This is not a shocking new development. The idea of switching was already discussed at length in the New England Journal of Medicine. The researchers found that there was a dramatic shift towards heroin in those users who were previously struggling with prescription opioid abuse.

How Can We Change the Situation?

It would be easy to blame pharmaceutical companies or place the blame on the Food and Drug Administration. It would be easy to blame healthcare professionals for the excessive prescribing of opioid pain relievers. However, those are all steps that do nothing to change the immediate fact that the number of heroin-related deaths is skyrocketing. It is important to look at the facts and make changes accordingly. There is no denying that more should have been done to prevent dependence from forming in the first place, but that does not change anything. As of right now, the first step would be to take a chunk of our yearly budget that goes towards drug law enforcement and use it to educate people about the dangers of opioids.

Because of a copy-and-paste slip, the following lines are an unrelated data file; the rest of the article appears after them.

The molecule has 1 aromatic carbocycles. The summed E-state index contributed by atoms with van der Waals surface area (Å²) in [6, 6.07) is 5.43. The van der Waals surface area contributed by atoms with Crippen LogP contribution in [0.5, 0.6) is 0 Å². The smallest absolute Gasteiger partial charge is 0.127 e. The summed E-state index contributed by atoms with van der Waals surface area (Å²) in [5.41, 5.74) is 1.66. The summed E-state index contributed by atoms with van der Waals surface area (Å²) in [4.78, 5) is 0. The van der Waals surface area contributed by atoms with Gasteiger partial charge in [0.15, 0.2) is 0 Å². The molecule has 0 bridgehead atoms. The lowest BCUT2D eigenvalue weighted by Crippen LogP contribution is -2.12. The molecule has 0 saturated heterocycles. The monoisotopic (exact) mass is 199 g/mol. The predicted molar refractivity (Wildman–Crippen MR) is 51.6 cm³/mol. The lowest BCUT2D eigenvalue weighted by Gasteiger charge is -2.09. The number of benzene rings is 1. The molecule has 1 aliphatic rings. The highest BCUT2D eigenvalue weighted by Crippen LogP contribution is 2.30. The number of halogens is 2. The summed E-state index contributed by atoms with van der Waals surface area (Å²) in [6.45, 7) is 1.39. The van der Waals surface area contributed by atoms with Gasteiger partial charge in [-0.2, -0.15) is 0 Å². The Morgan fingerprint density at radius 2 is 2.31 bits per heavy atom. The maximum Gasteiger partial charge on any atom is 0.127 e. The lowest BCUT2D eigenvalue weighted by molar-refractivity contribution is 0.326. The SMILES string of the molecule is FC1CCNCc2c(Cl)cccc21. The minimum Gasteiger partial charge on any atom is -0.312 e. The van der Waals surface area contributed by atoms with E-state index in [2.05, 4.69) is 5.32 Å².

The second part would be to invest heavily in promoting and offering treatment. Unless people receive the help they need to get sober and make changes in their life, the majority of users are not going to change their behavior. They may change their drug of choice, they may change the way they are able to pay for it, but the constant drug-seeking behavior is going to continue. This is why these people need a long-term treatment program that does more than sober them up temporarily. A long-term recovery program allows people to have a chance to become sober and understand why they became dependent upon a substance in the first place. The current way of thinking is doing no one any favors. It is important to re-evaluate the problem and understand that crime and social costs are not the root cause of the issue, they are direct consequences because of our current actions. By treating someone like a criminal, it makes it impossible for them to get their life back on track. If we want to make it more appealing for people to seek out drug treatment recovery, it is important that treatment is the primary method of dealing with substance abuse issues- not punishment.